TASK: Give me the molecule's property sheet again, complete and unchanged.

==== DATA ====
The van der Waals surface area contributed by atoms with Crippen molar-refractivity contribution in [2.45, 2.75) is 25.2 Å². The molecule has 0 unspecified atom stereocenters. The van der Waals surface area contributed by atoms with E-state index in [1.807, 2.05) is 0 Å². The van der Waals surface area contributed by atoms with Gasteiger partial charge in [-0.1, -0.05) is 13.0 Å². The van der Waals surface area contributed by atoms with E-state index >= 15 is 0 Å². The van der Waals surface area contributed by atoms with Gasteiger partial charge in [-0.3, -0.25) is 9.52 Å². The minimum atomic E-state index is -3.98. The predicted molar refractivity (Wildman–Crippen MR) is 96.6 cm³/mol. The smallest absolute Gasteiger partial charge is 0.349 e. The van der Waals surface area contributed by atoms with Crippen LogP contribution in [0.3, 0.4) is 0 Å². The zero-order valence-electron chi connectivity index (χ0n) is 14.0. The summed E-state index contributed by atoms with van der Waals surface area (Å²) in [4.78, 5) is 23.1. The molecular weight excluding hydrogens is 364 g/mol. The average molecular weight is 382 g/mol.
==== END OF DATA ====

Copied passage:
The van der Waals surface area contributed by atoms with Crippen molar-refractivity contribution in [2.45, 2.75) is 25.2 Å². The molecule has 0 unspecified atom stereocenters. The van der Waals surface area contributed by atoms with E-state index in [1.807, 2.05) is 0 Å². The van der Waals surface area contributed by atoms with Gasteiger partial charge in [-0.1, -0.05) is 13.0 Å². The van der Waals surface area contributed by atoms with E-state index >= 15 is 0 Å². The van der Waals surface area contributed by atoms with Gasteiger partial charge in [-0.3, -0.25) is 9.52 Å². The minimum atomic E-state index is -3.98. The predicted molar refractivity (Wildman–Crippen MR) is 96.6 cm³/mol. The smallest absolute Gasteiger partial charge is 0.349 e. The van der Waals surface area contributed by atoms with Crippen LogP contribution in [0.3, 0.4) is 0 Å². The zero-order valence-electron chi connectivity index (χ0n) is 14.0. The summed E-state index contributed by atoms with van der Waals surface area (Å²) in [4.78, 5) is 23.1. The molecular weight excluding hydrogens is 364 g/mol. The average molecular weight is 382 g/mol.